17. A Welsh-American invented the first automobile.
One day in 1805, in the streets of Philadelphia, Oliver Evans drove his Orukter Amphibolos (Amphibious digger) down to its intended work site, the Schuylkill River, using his own high-pressure steam engine to power the wheels. The first self-propelled vehicle in the Americas, the monstrous digger, a 17 ton steam-powered dredge, had made its debut, no doubt scaring everyone who happened to be in the vicinity of Market Street and City Hall that day. Though Evans had built his leviathon with the sole intention of dredging the river to make it available for ships, by using its own power to get it to the Schuylkill, he had, in fact, created the first automobile.

Evans was born to a family of Welsh settlers in New Castle County, Delaware in 1755. After an apprenticeship as a wheelwright, he began to experiment with steam power, inventing many laborsaving devices in his flour mills on the Brandywine River. He moved to Philadelphia in 1792 where he manufactured milling machinery and continued his experiments with steam at the same time that Cornishman Richard Trevithick was working on his own engines in Britain. Evans patented his high-pressure steam engine early in 1804, originally intending it for use on waterways, not roads, though he had dreamed of some kind of bus to carry passengers on land. By 1806, he had constructed over 100 steam engines, and, following his example, steam-driven flour mills were rapidly proliferating in the former colonies.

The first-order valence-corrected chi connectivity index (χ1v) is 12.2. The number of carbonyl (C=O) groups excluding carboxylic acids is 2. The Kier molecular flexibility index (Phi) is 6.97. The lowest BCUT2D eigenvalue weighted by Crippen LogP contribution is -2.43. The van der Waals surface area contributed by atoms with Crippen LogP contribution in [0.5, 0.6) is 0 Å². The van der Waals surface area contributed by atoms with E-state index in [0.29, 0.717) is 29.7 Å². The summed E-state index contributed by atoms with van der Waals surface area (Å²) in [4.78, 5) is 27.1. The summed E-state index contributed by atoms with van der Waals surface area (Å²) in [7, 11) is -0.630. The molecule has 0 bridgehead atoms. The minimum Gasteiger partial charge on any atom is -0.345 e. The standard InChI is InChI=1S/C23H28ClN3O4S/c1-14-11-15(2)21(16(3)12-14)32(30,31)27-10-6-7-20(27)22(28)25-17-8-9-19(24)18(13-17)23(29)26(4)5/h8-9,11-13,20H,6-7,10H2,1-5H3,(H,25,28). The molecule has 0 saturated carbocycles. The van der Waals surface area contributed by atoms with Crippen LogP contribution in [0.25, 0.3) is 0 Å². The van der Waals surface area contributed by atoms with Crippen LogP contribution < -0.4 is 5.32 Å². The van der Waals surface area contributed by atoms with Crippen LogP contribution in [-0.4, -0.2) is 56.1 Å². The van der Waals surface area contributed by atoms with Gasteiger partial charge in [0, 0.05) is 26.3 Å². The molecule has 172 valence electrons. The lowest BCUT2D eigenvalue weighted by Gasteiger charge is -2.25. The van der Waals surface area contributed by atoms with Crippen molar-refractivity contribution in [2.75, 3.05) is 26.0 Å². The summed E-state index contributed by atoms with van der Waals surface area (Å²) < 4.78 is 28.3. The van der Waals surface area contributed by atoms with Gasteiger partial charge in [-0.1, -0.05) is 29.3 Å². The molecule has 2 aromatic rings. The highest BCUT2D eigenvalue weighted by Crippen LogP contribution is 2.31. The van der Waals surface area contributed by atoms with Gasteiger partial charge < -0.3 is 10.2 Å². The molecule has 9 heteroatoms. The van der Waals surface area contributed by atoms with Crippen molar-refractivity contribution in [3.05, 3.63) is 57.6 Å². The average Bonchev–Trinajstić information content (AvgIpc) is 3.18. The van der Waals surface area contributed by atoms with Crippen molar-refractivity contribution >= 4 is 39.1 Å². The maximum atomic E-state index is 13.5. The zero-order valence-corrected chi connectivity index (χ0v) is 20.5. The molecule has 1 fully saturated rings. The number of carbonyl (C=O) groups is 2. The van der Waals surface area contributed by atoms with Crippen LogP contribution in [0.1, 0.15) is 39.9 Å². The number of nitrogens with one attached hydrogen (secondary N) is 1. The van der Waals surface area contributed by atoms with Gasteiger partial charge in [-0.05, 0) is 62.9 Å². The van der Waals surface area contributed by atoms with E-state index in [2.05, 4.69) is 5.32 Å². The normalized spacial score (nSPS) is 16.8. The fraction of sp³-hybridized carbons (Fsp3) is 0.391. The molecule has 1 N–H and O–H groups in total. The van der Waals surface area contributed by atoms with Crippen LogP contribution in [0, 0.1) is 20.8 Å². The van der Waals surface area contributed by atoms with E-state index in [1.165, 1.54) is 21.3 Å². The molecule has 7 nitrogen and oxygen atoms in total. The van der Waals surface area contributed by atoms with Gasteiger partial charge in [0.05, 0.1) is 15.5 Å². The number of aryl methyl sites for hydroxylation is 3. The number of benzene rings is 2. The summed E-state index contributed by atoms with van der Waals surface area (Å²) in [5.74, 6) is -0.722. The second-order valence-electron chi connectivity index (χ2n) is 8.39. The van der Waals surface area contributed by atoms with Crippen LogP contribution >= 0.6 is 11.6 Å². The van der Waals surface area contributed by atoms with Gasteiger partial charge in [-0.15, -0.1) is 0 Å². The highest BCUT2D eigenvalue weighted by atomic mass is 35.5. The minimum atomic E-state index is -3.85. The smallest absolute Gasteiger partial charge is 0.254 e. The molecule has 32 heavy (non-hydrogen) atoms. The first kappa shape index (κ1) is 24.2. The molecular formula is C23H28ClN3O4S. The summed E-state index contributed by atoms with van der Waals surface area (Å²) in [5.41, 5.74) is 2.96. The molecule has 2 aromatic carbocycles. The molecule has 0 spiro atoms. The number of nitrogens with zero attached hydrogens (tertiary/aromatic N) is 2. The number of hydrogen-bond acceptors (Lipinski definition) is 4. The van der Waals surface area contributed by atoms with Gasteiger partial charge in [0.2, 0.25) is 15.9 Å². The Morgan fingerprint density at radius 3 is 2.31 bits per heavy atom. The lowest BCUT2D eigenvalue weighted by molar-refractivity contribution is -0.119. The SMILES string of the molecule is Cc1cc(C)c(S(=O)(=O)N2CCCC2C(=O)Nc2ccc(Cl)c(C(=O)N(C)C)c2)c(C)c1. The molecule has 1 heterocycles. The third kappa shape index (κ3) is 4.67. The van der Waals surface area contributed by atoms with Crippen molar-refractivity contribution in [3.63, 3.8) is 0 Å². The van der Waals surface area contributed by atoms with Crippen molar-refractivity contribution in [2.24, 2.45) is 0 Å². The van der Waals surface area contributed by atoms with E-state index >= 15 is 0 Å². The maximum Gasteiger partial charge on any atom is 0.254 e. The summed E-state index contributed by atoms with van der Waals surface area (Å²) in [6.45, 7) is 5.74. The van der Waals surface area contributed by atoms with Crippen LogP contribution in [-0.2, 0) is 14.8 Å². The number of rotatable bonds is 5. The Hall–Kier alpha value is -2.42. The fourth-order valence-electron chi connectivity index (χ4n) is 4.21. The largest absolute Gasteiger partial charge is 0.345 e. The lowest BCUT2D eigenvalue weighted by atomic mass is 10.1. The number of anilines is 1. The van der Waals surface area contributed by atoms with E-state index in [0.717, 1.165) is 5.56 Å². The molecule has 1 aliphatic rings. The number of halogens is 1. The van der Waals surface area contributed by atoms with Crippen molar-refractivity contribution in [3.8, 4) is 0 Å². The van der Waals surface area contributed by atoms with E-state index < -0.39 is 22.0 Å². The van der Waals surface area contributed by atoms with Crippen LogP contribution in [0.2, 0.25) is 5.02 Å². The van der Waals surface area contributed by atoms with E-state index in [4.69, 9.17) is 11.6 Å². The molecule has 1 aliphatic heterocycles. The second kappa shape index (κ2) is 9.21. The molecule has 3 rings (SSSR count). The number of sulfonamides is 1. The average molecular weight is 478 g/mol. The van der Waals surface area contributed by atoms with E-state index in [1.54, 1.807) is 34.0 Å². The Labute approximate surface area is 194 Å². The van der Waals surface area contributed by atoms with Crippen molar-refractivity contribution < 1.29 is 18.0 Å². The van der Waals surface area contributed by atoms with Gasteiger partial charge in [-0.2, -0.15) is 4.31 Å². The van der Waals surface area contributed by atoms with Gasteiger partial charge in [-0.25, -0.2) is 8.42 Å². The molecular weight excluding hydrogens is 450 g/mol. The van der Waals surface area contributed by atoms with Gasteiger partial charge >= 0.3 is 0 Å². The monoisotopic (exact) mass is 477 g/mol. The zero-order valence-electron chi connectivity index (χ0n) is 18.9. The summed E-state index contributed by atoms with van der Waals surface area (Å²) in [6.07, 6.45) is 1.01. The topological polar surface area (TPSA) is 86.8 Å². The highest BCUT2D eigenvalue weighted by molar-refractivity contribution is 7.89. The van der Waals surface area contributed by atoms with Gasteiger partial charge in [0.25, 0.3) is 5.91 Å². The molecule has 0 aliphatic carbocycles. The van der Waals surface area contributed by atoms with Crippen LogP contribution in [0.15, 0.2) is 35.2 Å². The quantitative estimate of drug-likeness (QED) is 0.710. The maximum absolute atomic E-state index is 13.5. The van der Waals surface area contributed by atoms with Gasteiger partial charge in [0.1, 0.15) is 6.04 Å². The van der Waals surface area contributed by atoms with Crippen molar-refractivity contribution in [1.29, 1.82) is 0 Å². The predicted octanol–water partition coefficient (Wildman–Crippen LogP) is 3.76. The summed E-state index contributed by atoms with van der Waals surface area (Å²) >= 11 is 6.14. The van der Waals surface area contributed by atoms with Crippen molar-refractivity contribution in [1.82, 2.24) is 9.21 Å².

Trevithick's successes with steam locomotives at Pen y Darren in Wales; the proliferation of railroads, following the invention of suitable iron rails; and the progress being made in American steam ships discouraged Evans's work. Trouble in receiving credit and patents for his inventions culminated in a disastrous fire at the Mars Iron works that destroyed many of his plans and machinery. This is believed to have contributed to Evans' death in 1819. Nevertheless, we have his brilliant, inventive mind to thank for the first automobile to be built (and driven successfully) in the United States, his Orukter Amphibolos.

18. The world's largest second-hand bookstore is in Wales.
Though Wales is visited primarily for its magnificent scenery impressive castles and charming sea-side resorts, the fourth most popular destination, attracting over a million visitors a year, is a little town on the River Wye, appropriately called Hay-on-Wye. A proliferation of book shops has earned the otherwise sleepy little border town the title of "largest second-hand book shop in the world," for the whole town seems to be one massive collection of books, a bibliophile's dream.

The whole thing began in the early 60's when resident Richard Booth opened an antique store in which he also sold some books. The books sold far better than the antiques and soon the clever entrepreneur was buying up every available piece of property in town to store and sell books. He bought the old cinema, the firehouse, the workhouse, a chapel and even the ruins of the ancient castle. It wasn't long before Mr. Booth began to advertise himself as "the world's biggest second-hand book seller." He began to attract attention from book lovers, not just in the nearby urban conglomerations of Birmingham, Manchester and Bristol, but also to eventually draw connoisseurs (and the merely curious) from London and even overseas.